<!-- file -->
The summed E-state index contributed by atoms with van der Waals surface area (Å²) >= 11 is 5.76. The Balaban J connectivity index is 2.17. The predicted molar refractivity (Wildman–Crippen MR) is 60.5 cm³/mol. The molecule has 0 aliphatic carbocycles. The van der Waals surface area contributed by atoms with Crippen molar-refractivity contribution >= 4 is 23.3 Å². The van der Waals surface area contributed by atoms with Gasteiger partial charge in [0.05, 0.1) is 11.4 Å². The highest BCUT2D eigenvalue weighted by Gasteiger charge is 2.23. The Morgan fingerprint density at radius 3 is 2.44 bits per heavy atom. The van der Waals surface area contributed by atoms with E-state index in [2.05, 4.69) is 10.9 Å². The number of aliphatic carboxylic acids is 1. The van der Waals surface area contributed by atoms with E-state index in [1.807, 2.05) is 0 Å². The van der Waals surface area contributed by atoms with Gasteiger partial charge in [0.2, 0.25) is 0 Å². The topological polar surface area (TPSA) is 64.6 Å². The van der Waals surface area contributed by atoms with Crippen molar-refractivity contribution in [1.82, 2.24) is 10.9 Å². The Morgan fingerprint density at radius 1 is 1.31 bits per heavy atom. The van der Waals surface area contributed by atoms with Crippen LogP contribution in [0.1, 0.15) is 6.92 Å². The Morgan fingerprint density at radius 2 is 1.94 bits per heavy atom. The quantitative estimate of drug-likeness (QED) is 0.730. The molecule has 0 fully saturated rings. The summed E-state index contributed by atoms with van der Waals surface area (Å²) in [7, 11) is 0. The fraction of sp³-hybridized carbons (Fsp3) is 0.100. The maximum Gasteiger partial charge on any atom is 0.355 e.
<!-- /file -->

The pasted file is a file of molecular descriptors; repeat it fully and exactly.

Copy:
The summed E-state index contributed by atoms with van der Waals surface area (Å²) >= 11 is 5.76. The Balaban J connectivity index is 2.17. The predicted molar refractivity (Wildman–Crippen MR) is 60.5 cm³/mol. The molecule has 0 aliphatic carbocycles. The van der Waals surface area contributed by atoms with Crippen molar-refractivity contribution >= 4 is 23.3 Å². The van der Waals surface area contributed by atoms with Gasteiger partial charge in [0.05, 0.1) is 11.4 Å². The highest BCUT2D eigenvalue weighted by Gasteiger charge is 2.23. The Morgan fingerprint density at radius 3 is 2.44 bits per heavy atom. The van der Waals surface area contributed by atoms with E-state index in [2.05, 4.69) is 10.9 Å². The number of aliphatic carboxylic acids is 1. The van der Waals surface area contributed by atoms with E-state index in [1.807, 2.05) is 0 Å². The van der Waals surface area contributed by atoms with Gasteiger partial charge in [0.2, 0.25) is 0 Å². The topological polar surface area (TPSA) is 64.6 Å². The van der Waals surface area contributed by atoms with Crippen molar-refractivity contribution in [1.82, 2.24) is 10.9 Å². The Morgan fingerprint density at radius 1 is 1.31 bits per heavy atom. The van der Waals surface area contributed by atoms with Crippen LogP contribution in [0.1, 0.15) is 6.92 Å². The Morgan fingerprint density at radius 2 is 1.94 bits per heavy atom. The quantitative estimate of drug-likeness (QED) is 0.730. The molecule has 0 fully saturated rings. The summed E-state index contributed by atoms with van der Waals surface area (Å²) in [7, 11) is 0. The fraction of sp³-hybridized carbons (Fsp3) is 0.100. The maximum Gasteiger partial charge on any atom is 0.355 e.